St George’s School. This is a coeducational ‘preparatory’ school founded to provide six choirboys for St George's Chapel. It had provided these boys to the Chapel since 1352. Seventeen full choristers live at the school, with about seven day pupil 'probationers'. They attend lessons and rehearse each day in the Song School by the Chapel. They sing seven services each week. These boys have school fees paid by the church authorities at Windsor. The school takes about 30 boarders. Children leave the school at the age of 13 but most will have a strong musical education there. There are spacious playing fields next door to the school within private grounds of the castle. The school building dates from 1803 and has two 2 storeys in London Stock brick. There is a central Greek Doric loggia of stone columns. There is an inscription ‘Founded by - Travers Esq Erected MDCCCIII.’ There is a large walled garden with fine trees. The building was originally Travers College set up by the Naval Knights of Windsor who were established under the will of Samuel Travers the Surveyor General for Greenwich Hospital  for seamen and was a retirement home for unmarried and needy naval lieutenants.


Deadwater Ait
Deadwater Ait. This is an uninhabited tree-covered island close to the Windsor bank of the river and upstream of Romney Lock. It has also been called Baths Island. It carries the central part of Windsor Railway Bridge across the river. Public Baths were here in the 19th - in a portion covered by the square to the west.



Duke Street
Windsor and Eton Brewery. These beers were launched on St George's Day 2010. Guardsman Bitter was the first new brew in Windsor for 80 years, and it was followed by Windsor Knot


Farm Yard
Windsor Glass – this firm was based here from 1952 but is now on the Vansittart Trading Estate

Ferry
Windsor Ferry. This was a punt which left from the Barry Avenue area and lasted until the 1950s


Firework Ait
Firework Ait. This is an uninhabited tree-covered island close to the Windsor bank of the river and upstream of Romney Lock.


Goswell Road
The Goswells. The Goswells the name derives from 'goose fields' It was part of Clewer Common Fields, part enclosed 1776, It was bought in 1910 by public subscription, and given to the National Trust. It was then placed in the care of Windsor Corporation.  It has recreational facilities. A fountain marks the Queen’s Diamond Jubilee.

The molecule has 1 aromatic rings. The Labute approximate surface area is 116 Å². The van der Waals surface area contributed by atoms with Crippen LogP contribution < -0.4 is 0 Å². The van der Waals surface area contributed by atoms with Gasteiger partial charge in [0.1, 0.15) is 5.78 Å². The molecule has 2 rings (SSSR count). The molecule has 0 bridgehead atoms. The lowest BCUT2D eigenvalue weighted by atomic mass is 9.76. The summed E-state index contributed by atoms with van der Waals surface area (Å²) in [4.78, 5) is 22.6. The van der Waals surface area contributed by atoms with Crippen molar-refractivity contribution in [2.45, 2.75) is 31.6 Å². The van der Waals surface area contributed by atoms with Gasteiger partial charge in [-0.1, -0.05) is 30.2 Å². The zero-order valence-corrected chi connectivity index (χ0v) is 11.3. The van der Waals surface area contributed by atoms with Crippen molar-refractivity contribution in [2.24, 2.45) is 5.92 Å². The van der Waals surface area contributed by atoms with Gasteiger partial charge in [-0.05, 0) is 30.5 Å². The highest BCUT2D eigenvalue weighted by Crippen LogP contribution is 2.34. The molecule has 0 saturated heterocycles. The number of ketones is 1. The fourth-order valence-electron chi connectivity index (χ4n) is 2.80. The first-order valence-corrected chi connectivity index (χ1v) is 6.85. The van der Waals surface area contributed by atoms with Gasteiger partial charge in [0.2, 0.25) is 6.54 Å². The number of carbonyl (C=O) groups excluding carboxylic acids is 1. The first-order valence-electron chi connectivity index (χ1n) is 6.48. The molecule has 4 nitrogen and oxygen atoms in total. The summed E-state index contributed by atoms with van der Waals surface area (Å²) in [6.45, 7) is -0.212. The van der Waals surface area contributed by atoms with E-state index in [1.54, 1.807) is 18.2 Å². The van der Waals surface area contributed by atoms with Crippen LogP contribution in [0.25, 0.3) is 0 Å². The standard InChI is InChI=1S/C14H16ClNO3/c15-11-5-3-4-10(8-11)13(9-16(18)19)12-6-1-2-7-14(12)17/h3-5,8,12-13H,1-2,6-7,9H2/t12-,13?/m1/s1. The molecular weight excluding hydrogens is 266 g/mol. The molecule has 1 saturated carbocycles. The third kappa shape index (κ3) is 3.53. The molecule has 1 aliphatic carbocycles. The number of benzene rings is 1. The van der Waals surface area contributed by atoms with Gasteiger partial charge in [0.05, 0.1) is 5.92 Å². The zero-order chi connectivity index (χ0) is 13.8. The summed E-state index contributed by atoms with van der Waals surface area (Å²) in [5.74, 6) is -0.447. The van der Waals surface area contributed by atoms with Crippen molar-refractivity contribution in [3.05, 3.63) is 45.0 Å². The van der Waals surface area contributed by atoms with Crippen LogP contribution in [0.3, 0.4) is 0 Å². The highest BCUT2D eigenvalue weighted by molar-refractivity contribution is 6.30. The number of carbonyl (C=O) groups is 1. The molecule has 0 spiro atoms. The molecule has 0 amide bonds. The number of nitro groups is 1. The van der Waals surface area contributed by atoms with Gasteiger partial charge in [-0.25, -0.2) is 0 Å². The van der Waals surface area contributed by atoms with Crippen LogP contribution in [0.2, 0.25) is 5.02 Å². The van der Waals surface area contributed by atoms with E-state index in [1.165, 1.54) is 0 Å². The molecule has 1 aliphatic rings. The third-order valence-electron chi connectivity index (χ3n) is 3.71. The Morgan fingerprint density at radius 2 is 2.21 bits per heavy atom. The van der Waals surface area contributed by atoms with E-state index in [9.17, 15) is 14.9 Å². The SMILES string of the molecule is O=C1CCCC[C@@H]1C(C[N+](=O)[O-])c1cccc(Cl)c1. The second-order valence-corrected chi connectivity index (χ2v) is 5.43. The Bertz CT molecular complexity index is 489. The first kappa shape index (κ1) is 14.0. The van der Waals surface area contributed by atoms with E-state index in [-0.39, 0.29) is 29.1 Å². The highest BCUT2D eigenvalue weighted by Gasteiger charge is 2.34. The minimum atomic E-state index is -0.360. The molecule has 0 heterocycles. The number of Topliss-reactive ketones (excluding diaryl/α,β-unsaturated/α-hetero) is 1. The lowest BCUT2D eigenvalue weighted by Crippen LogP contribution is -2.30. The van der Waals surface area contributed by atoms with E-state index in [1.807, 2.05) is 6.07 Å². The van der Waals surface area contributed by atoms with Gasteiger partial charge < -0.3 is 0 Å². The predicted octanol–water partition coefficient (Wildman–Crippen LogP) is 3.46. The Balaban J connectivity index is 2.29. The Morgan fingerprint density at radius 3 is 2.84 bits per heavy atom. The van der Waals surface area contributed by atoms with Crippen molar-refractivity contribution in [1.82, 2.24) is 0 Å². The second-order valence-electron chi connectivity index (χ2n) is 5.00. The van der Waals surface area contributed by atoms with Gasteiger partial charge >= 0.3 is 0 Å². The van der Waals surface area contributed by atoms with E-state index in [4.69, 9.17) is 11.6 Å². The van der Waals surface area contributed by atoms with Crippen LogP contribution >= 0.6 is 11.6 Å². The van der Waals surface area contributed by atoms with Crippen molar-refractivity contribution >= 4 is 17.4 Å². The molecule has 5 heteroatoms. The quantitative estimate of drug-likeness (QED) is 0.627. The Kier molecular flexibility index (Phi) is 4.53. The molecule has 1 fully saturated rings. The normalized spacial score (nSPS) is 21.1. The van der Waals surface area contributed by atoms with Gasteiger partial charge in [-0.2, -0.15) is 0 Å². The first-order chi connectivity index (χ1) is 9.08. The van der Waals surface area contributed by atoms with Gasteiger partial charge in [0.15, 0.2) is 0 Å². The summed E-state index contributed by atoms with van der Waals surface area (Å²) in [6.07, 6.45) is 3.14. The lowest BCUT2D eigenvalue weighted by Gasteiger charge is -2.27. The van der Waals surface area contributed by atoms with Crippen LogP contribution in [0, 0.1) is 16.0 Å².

Windsor and Eton Bowling Club.  The club is in Goswell Meadow which is owned and managed by The National Trust. The club dates from 1921 when the National Trust agreed to lease the meadow. It was decided to use Cumberland Turf for the green and Windsor Town Council and the Trust gave permission for the Club to erect a thatched pavilion which was renewed in 1990 with slates because of cost.


Jacobs Island
Jacobs Island. This was used by Arthur Jacobs’s boat builders and hirers and had previously belonged to a firm called Boddy. It had then been known as Corporation Island. The 'New Windsor Castle' steamer was built here in the 1920s for Jacobs by Summers and was launched stern first from the slipway which was built facing upstream because the area downstream of the island was used for mooring and letting small craft.  The slipway was in use up to the 1960's. The boathouses had gone by the 1960s.
Eastern Baths - a men's bathing area was moved here away from the railway line.

Lock Cut
The Lock Cut runs from the upstream lock gates at Romney Lock, running down between Romney Island and the Windsor bank of the river until it reaches the end of the Island


Riverside
This side street continues past flats and offices into a vast car park in what was the station goods yards. It continues past them to become a pathway going to Romney Locks and the Castle Water Works.